As someone who works day in and day out in the world of philanthropy, I can tell you it is an exciting time in the sector.
The growth of global wealth has unleashed new and innovative thinking on not just how to support a safety net of charitable giving, but how to positively transform entire systems and achieve true progress on intractable and pressing issues.
Critical to this “bigger picture” thinking is not abandoning a more local approach, but with intention, trying to connect the local giving in which many philanthropists engage to more global aspirations and frameworks. In other words, it is about combining the “act locally” to the “think globally.”
This mode of thinking is advancing everywhere we look. One evening this week, I was making a quick meal that included “Annie’s Organic Mac and Cheese,” and in bold letters on the front of the box was “This mac helps protect our planet. Flip me over to learn how.” On the reverse, one discovers the consumer is supporting two farmers in the U.S. state of Montana who themselves are engaged in regenerative farming practices like crop rotations and supporting pollinator habitats. Delicious, organic and responsible. A venerable trifecta in a box.
This connection from an individual act to a larger impact or outcome is at the heart and spirit of philanthropy; the desire to promote the welfare of others.
And so, in the age of globalization, it is perhaps no surprise that so too has individual and institutional charitable giving sought to find a connection to the larger, worldwide good. After all, global problems require global solutions, but in a world of individual acts, how does one tie them together and inform them in such a way that contributes to that solution?
One significant milestone in advancing a global framework of action to which philanthropy and charitable giving can tether themselves with meaning is in the Sustainable Development Goals (SDGs).
The SDGs are a set of 17 global goals established and adopted by all Member States of the United Nations (UN) in 2015 and are meant to guide “bold and transformative steps which are urgently needed to shift the world onto a sustainable and resilient path.” If I proceeded to list all 17 here, I’d lose you. So, let’s not go that route. Let it suffice to say that the SDGs are aspirational and as a whole, seek the preservation of the planet and better outcomes for all its species, including humans.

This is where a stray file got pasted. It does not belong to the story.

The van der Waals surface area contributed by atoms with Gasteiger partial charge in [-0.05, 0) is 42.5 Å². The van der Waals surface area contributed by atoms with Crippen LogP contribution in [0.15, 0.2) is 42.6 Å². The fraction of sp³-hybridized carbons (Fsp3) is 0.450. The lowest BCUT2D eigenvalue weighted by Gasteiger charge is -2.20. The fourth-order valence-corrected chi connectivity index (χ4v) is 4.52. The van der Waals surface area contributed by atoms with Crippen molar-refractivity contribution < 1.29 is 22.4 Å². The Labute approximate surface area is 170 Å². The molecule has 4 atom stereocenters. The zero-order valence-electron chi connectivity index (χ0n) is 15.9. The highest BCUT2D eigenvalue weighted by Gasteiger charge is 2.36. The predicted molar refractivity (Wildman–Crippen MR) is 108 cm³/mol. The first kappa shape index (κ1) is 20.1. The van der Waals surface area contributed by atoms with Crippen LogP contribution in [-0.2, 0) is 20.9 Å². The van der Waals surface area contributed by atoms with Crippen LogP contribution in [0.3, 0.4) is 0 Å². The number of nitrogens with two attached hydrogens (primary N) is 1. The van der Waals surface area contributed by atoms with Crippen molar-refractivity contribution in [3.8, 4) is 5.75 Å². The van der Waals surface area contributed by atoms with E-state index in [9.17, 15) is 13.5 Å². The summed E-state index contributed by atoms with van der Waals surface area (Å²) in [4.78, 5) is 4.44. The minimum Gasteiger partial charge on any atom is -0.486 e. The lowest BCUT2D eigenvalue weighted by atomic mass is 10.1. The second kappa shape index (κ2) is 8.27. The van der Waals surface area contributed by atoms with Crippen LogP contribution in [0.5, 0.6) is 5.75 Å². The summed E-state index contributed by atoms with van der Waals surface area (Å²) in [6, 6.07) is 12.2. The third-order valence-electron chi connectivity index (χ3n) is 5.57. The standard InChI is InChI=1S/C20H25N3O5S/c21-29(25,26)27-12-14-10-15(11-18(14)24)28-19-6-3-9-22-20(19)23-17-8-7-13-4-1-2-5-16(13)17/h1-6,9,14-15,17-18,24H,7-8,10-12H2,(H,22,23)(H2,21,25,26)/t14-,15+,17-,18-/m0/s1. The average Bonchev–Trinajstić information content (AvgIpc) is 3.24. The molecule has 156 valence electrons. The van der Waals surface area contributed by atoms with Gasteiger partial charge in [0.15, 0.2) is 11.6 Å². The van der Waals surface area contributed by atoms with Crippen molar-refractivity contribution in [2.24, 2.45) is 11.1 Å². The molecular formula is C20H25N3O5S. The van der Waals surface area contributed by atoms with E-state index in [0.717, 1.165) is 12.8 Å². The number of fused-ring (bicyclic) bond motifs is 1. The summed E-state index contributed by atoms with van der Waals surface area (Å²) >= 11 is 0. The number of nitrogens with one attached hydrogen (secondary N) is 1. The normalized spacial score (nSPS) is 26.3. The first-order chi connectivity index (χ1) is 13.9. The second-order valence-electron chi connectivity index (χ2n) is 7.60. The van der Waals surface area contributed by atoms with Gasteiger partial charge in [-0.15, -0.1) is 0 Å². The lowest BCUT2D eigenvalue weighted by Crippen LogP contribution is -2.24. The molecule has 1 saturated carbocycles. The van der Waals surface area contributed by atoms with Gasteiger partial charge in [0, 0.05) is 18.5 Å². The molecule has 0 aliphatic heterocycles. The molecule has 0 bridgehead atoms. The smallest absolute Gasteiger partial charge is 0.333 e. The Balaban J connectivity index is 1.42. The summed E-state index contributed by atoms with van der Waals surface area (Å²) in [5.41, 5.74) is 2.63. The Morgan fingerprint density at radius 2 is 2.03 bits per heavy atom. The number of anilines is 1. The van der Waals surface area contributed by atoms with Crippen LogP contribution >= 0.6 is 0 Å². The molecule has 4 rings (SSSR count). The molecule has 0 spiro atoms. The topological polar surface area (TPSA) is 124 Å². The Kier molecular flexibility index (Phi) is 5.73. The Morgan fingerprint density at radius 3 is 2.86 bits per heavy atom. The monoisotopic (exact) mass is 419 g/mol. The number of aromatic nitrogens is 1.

They are also sexy enough that an untold number of celebrities have lent their voices to advancing the SDGs, including Forest Whitaker, Jennifer Lopez, Meryl Streep, John Legend, Pink, Sir Richard Branson, Malala Yousafzai, Stephen Hawking and Charlize Theron, to name but a few.
Corporate commitments to the SDGs are also becoming common. Take Luxottica, a leading manufacturer of eyewear that includes brands like Ray-Ban and Oakley, but also high-end licensed brands like Giorgio Armani, Michael Kors, Burberry, Bulgari, Chanel, Coach, Ralph Lauren, Dolce & Gabbana and Prada. Luxottica has advanced a commitment to sustainability connected to 10 of the 17 SDGs, and that has been incorporated into the business operations of the eyewear group, from the supply chain for materials and products to its participation in World Sight Day 2018. Where in partnership with the civil society organization OneSight and local partners in Milan provided over 800 free eye examinations and 500 free glasses to those in need over a 10-day period.
Foundations large and small are also tying their philanthropic investments and grants to the SDGs. The Bill and Melinda Gates Foundation launched the Goalkeepers campaign, a specific initiative designed to accelerate the progress of the SDGs. Goalkeepers has enlisted the likes of former U.S. President Barack Obama and French President Emmanuel Macron in its efforts. One report in 2018 cited the investment in SDG-related philanthropy by the Gates Foundation at nearly $20 billion.
The Conrad N. Hilton Foundation, the private family foundation of the man who started Hilton Hotels, describes how they have given over $10 million in grants to initiatives that align with the SDGs. And the U.S.-based Council on Foundations issued a report earlier this year saying community foundations, like the one I run in Santa Fe, N.M., are also essential to achieving the SDGs and many are at work already to align their local, place-based investments.
Individuals like you, of course, can also consider which SDG or SDGs you resonate with and direct charitable financial gifts to organizations that align to those goals. As a result, you can have confidence that others are doing the same, and in the process, these individual acts of philanthropy become part of the larger movement for positive change.
In late September, the UN will hold its annual SDG Summit to assess progress toward the goals. Perhaps for your part, you will reach for that product on the shelf that you know or that advertises its connection to a better planet, or swing by a local farmers market instead of a large chain grocery store to buy produce from a local farmer who observes sustainable practices, or write a check to that organization working on sustainable energy policy when you pay your power bill.
When we move with intention, knowledge and conscientiousness through acts and charitable giving, we are creating a better tomorrow for ourselves, our progeny and our fellow species with whom we are along for the ride on this marvelous planet called Earth. Another trifecta to celebrate.